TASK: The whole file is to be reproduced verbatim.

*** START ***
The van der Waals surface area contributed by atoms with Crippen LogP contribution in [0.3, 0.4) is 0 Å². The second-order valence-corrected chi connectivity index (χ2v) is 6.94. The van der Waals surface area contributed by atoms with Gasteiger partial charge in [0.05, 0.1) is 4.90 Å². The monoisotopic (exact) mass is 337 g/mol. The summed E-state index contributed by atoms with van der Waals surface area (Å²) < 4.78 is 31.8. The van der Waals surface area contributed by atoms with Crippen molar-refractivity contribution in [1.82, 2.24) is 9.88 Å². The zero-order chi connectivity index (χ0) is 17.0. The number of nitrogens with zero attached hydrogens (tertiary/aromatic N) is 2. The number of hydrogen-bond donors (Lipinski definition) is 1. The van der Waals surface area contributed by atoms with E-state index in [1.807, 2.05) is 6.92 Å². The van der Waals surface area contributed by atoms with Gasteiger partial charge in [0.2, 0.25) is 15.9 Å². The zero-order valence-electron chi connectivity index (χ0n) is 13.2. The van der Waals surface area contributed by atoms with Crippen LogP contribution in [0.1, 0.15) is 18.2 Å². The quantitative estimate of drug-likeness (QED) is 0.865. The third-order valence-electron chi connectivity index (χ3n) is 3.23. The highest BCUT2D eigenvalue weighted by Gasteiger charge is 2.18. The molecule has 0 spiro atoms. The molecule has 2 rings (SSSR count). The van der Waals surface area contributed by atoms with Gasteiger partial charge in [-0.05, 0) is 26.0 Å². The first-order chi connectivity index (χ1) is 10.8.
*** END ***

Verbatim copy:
The van der Waals surface area contributed by atoms with Crippen LogP contribution in [0.3, 0.4) is 0 Å². The second-order valence-corrected chi connectivity index (χ2v) is 6.94. The van der Waals surface area contributed by atoms with Gasteiger partial charge in [0.05, 0.1) is 4.90 Å². The monoisotopic (exact) mass is 337 g/mol. The summed E-state index contributed by atoms with van der Waals surface area (Å²) < 4.78 is 31.8. The van der Waals surface area contributed by atoms with Crippen molar-refractivity contribution in [1.82, 2.24) is 9.88 Å². The zero-order chi connectivity index (χ0) is 17.0. The number of nitrogens with zero attached hydrogens (tertiary/aromatic N) is 2. The number of hydrogen-bond donors (Lipinski definition) is 1. The van der Waals surface area contributed by atoms with E-state index in [1.807, 2.05) is 6.92 Å². The van der Waals surface area contributed by atoms with Gasteiger partial charge in [0.2, 0.25) is 15.9 Å². The zero-order valence-electron chi connectivity index (χ0n) is 13.2. The van der Waals surface area contributed by atoms with Crippen LogP contribution in [0.1, 0.15) is 18.2 Å². The quantitative estimate of drug-likeness (QED) is 0.865. The third-order valence-electron chi connectivity index (χ3n) is 3.23. The highest BCUT2D eigenvalue weighted by Gasteiger charge is 2.18. The molecule has 0 spiro atoms. The molecule has 2 rings (SSSR count). The van der Waals surface area contributed by atoms with Gasteiger partial charge in [-0.05, 0) is 26.0 Å². The first-order chi connectivity index (χ1) is 10.8.